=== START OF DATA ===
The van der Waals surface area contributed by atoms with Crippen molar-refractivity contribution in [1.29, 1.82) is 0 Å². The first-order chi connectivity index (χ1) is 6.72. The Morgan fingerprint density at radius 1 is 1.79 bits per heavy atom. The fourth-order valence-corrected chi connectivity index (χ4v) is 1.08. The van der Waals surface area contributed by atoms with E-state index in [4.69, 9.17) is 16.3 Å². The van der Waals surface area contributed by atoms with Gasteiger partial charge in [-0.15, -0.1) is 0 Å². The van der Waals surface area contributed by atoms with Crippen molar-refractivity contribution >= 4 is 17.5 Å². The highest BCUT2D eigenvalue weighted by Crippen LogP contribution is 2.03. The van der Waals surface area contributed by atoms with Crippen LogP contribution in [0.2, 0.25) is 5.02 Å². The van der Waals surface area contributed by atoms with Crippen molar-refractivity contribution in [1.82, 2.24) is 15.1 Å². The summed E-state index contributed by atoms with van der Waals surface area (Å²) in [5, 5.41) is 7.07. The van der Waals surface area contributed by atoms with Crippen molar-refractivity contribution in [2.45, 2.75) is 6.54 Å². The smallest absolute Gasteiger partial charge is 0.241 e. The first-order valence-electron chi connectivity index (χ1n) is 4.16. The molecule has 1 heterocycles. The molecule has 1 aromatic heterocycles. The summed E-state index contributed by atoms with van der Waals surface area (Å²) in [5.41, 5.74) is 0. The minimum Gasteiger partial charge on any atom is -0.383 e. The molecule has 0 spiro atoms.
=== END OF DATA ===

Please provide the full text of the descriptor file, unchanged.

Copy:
The van der Waals surface area contributed by atoms with Crippen molar-refractivity contribution in [1.29, 1.82) is 0 Å². The first-order chi connectivity index (χ1) is 6.72. The Morgan fingerprint density at radius 1 is 1.79 bits per heavy atom. The fourth-order valence-corrected chi connectivity index (χ4v) is 1.08. The van der Waals surface area contributed by atoms with E-state index in [4.69, 9.17) is 16.3 Å². The van der Waals surface area contributed by atoms with Gasteiger partial charge in [-0.15, -0.1) is 0 Å². The van der Waals surface area contributed by atoms with Crippen molar-refractivity contribution >= 4 is 17.5 Å². The highest BCUT2D eigenvalue weighted by Crippen LogP contribution is 2.03. The van der Waals surface area contributed by atoms with Crippen LogP contribution in [0.2, 0.25) is 5.02 Å². The van der Waals surface area contributed by atoms with Crippen molar-refractivity contribution in [1.82, 2.24) is 15.1 Å². The summed E-state index contributed by atoms with van der Waals surface area (Å²) in [5, 5.41) is 7.07. The van der Waals surface area contributed by atoms with Crippen molar-refractivity contribution in [2.45, 2.75) is 6.54 Å². The smallest absolute Gasteiger partial charge is 0.241 e. The first-order valence-electron chi connectivity index (χ1n) is 4.16. The molecule has 1 heterocycles. The molecule has 1 aromatic heterocycles. The summed E-state index contributed by atoms with van der Waals surface area (Å²) in [5.41, 5.74) is 0. The minimum Gasteiger partial charge on any atom is -0.383 e. The molecule has 0 spiro atoms.